Conventional Sprayers – Whether using a tractor or quad, the spray operator must have the appropriate certificates; i.e. PA1 and PA2. Ideally the sprayer should match the width of the drill. For example, where a 3m drill is used, a 6m or 12m sprayer would be perfect.
The simpler the weed control programme, the better. Timing is everything. Not only does the plant have to be at the right growth stage, the weather also has to be favourable. The last thing you want is to apply chemical and 2hrs later for it to rain.
Band Sprayers – A relatively new concept for game crops, band spraying targets weeds, leaving the crop untouched. As long as the crop is drilled on the correct row spacing, it works well. Machines originally bought for vegetable production – but now deemed too small – are available second-hand, and are perfect for game cover.
Generally the sprayer is mounted on the front of the tractor with a tank on the back.
Inter-row weeders – Similar to band sprayers, Inter-row weeders are most commonly used in sugar or fodder-beet, and work by cultivating between the plants, wiping out unwanted material and weeds within the row. This system is attractive because it is not restricted by the weather. It is particularly suited to stewardship mixtures where the range of chemicals that can be used is limited.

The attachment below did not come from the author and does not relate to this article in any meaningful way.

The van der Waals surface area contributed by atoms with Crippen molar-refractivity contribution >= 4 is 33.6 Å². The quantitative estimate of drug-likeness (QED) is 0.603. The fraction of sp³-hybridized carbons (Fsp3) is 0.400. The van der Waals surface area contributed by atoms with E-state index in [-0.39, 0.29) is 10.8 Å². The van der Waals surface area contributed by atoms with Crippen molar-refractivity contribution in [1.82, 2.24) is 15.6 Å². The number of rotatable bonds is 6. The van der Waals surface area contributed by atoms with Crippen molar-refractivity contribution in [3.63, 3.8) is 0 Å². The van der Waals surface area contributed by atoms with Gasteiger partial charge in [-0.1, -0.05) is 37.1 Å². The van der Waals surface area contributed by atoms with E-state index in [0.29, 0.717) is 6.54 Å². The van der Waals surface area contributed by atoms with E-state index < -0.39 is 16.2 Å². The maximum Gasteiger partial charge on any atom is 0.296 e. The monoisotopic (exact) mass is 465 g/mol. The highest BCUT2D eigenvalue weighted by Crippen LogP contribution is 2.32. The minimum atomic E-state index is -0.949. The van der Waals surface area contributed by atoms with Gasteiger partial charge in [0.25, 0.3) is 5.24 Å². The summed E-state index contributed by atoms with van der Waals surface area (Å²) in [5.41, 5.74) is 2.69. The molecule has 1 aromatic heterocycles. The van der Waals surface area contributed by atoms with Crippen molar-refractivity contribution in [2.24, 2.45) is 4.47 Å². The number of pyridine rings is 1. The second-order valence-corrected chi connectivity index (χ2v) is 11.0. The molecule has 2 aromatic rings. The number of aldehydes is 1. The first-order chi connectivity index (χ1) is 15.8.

It is often better to get some fertilizer worked into the seed bed. The size of the spreader will depend on the size of the tractor; a unit with capacity to hold one or two bags is sufficient and easy to use. Keep an eye on rust build-up around the running mechanisms as this can distort an even application.
Applying farm yard manure – Farm yard manures have an important, if sometimes challenging role. An application rate of 10 tonnes per acre is deemed optimum.
Large spreaders can be difficult to move around a shoot; and while smaller second-hand spreaders are on the market, beware of worn bearings and rust holes.
So, as proven time and time again, it pays dividends to spend time researching the machinery and the methods that you are planning with regards to your cover crops. A cover crop will only be successful if the seedbed is prepared in the correct manner – so be sure to keep this in mind and take the time when the season ends and the work begins!